In one of the most mournful chapters of the enduring story that is the aftermath of the 2019-2020 bushfires for the Batlow and Tumbarumba region, the majestic trees that lined Sugar Pine Walk in Bago State Forest are now piles of logs.
In recent weeks, Forestry Corporation of NSW has been working to dismember the forest – covering approximately 100 hectares of land – which was so badly burnt in the Dunns Road bushfire, it rendered the iconic tourist attraction dangerous to visitors.
Sugar pine (Pinus lambertiana) is the tallest pine species on earth and Sugar Pine Walk – a small, gently upward sloping 500m section of protected forest – was planted in 1928 when a range of different exotic species were being trialled by the forestry industry.
But as the local softwood timber industry focused attention on radiata pine, sugar pines continued to thrive and, in time, became one of the region’s most photographed tourist attractions.
Close planting and the way the trees have grown over time created a unique cathedral-like experience for visitors walking under the Sugar Pine Walk canopy.
It enchanted people to silence, bore witness to many a wedding and echoed the squeals of generations of delighted children with awoken imaginations, evidenced by small cubbies and racing feet darting behind the trunks of the 75m giants.
The process of removing burnt timber to make the area safe began several weeks ago and involves a team of eight people, including harvesting and haulage contractors and Forestry Corporation of NSW staff who have been using specialised mechanical harvesting machines, a forwarder and log trucks.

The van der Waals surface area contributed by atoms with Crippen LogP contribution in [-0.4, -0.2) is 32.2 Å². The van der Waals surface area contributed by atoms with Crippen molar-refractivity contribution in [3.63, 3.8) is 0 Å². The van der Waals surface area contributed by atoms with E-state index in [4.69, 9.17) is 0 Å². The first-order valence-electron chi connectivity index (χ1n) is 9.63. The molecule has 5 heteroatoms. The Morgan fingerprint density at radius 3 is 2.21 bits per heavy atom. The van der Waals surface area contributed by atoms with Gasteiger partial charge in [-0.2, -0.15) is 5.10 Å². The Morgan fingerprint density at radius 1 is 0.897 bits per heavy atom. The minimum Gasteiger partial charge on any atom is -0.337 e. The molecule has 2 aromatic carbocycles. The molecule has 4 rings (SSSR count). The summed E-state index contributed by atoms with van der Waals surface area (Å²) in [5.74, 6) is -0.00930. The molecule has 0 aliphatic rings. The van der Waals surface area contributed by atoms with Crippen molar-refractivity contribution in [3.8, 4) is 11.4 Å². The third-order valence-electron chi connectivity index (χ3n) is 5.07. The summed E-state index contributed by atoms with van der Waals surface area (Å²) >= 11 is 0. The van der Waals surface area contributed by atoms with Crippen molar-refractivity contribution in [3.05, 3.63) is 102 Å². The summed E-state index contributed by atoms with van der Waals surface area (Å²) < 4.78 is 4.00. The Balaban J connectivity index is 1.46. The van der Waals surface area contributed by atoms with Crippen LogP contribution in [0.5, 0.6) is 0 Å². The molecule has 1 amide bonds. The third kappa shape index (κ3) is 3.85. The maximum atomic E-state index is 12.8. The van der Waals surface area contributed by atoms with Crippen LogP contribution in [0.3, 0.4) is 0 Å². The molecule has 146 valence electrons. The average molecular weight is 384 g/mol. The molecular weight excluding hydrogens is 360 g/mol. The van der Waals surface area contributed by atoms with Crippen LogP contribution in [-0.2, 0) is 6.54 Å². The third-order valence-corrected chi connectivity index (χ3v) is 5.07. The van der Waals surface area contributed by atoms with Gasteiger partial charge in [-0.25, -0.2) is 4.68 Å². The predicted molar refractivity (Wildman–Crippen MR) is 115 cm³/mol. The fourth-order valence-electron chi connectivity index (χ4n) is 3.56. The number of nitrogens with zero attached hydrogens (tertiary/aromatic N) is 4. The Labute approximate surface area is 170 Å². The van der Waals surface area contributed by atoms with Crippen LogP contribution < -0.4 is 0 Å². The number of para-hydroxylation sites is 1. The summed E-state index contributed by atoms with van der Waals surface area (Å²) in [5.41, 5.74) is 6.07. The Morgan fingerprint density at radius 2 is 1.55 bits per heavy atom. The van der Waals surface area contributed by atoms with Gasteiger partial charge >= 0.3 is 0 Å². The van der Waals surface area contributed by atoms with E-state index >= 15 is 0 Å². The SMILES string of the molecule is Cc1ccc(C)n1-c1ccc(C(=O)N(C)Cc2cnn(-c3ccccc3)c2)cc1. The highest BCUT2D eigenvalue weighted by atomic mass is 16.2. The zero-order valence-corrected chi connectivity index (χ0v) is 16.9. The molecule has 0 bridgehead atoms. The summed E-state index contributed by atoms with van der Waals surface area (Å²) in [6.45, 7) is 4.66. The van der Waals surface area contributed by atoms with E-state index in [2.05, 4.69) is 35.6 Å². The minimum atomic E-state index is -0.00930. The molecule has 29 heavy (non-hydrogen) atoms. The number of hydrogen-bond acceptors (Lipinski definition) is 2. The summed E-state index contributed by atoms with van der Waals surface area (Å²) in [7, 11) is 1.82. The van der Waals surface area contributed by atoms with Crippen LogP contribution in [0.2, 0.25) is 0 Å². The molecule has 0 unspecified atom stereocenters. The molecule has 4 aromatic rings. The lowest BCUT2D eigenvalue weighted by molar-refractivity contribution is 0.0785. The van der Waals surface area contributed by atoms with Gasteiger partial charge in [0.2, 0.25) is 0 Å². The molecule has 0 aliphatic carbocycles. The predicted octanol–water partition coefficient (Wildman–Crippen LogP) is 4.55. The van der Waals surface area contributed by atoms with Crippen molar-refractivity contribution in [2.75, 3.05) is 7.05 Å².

Forestry Corporation of NSW says that while all trees have been badly burnt and will die, it is likely some timber beneath the burnt bark will still be useable.
Some of that timber will be set aside to incorporate into a planned new visitor centre in the area, and the rest will likely be sold if an appropriate application for the sugar pine timber can be found.
“This process is at early stages and will need planning to accommodate this particular species,” said Rod Campbell of Forestry Corporation of NSW. “Sugar pine is a species of timber we do not normally grow in NSW.”
The site of the Sugar Pine Walk itself will be planted with radiata pine from Forestry Corporation of NSW’s Blowering Nursery, and managed as a timber plantation for long-term timber supply alongside other plantations in Bago State Forest.
“We recognise that this is a special site for the local community and visitors, and, in fact, we had already begun planning a long-term project to grow a replacement Sugar Pine Walk several years ago, with the expectation it would grow over the course of a generation so it would be well established as the existing Sugar Pine Walk began to become old and unsafe,” said Mr Campbell.
He said a five-hectare site nearby was prepared and cleared for that purpose in 2019.
While initial propagation methods weren’t successful, the fires may have worked in favour of the future by releasing the new generation of trees.
“Following fires, many trees will release seeds to regenerate the forest as a survival mechanism, and that’s happened here with the existing trees,” explains Mr Campbell. “So we have begun propagating the next generation of seedlings from these green shoots.”
Several years of planting and 60-plus years for the sugar pines to reach maturity means other planting alternatives are being explored, including some stands of 100-year-old radiata pine.
“Plantation forestry has been a part of the local landscape for a century and some of the radiata pine trees that were planted in the industry’s earliest days were not impacted by fire,” said Mr Campbell.
“We are now looking to develop a new facility for locals and visitors in the forest that celebrates 100 years of forestry in the region while the new Sugar Pine Walk grows in its new location for the future.”
Forestry Corporation of NSW is also looking at other ways to preserve the memory of Sugar Pine Walk, and recently launched a photo competition focused on memories of the iconic attraction.
Original Article published by Edwina Mason on About Regional.